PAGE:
Once we reach one of the lakes, Jeff sticks his soon-to-be-full empty water bottle in a small waterfall into this lake. I take a seat on some High Sierra grass and remove my shoes in order to get a number of rocks out of them which managed to sneak their way in somehow. I also get out my water filter and filter some more water since I am running low again. I realize that I probably don’t need to filter it since there is nothing above us that could be in it, at this point it is pure snow melt. But I filter anyways because that’s just how I roll. After I put my shoes back on and re-tie them in my downhill style we are off. (Downhill style is a method taught to me by Pawl where you arrange the shoestrings such that when you pull them tight the boot only gets tight around your ankle and stays loose around your foot. This way it keeps your boot from sliding back when going downhill and prevents your toes from banging into the front of the boot. This is by far one of the best strategies I use for downhill hiking!)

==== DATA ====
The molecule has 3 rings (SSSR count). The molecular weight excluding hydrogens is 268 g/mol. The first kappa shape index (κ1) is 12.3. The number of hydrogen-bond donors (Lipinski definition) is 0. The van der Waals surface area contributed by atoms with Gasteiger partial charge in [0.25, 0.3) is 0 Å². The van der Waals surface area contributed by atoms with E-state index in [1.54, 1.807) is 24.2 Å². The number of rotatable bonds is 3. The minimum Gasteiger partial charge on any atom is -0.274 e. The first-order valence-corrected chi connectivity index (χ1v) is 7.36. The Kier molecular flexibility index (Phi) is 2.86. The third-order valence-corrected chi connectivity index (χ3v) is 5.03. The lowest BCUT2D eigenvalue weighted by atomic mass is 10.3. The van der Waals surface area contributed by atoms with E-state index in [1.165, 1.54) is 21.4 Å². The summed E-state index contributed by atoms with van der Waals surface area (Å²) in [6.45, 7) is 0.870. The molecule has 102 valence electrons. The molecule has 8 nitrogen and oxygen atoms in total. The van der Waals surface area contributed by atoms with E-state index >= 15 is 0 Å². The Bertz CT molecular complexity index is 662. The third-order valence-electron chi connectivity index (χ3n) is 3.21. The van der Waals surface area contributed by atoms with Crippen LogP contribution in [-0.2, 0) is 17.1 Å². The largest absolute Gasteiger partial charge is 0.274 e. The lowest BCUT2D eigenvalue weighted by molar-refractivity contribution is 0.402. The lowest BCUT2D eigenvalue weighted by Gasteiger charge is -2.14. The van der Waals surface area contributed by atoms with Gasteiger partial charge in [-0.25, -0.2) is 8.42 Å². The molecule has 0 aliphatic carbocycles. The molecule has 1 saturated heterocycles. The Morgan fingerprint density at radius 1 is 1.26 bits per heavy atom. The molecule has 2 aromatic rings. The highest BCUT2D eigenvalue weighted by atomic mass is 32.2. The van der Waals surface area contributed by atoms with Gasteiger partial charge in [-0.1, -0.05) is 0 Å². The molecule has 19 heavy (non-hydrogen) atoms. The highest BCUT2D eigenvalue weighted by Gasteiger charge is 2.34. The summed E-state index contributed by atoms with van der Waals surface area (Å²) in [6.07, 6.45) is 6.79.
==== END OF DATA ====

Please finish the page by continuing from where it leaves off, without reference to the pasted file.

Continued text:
The path we take back down to Pine Lake is not the same one we took in the morning, but that’s ok because now that we have the high ground we can see more clearly a faster route back. Once we get past the lake, we stop at a nice location next to the stream flowing out of the bottom. Here is where we both partake in one of Jeff’s hiking traditions: soaking your feet in cold water. Once our shoes n socks are off we set our sore feet into the very cold running water. Sitting there on a nice big piece of granite with my feet in the water was very comfortable. Jeff and I discuss some of the things to be careful of that usually accompany the hiking lifestyle. I take note and will try to remember the advice given to me here.
Feet out of stream, socks back on, shoes on, tied just right, on the trail we go! This is where we really started to pick up the pace. A brisk walk turns into a semi jog. One mile later I need to take care of some business as well, so I do. Jeff does not wait and when I am through, I jog at a much faster rate to catch up to him. I catch him about 10 minutes later and we continue down the trail until we reach the car at the trailhead.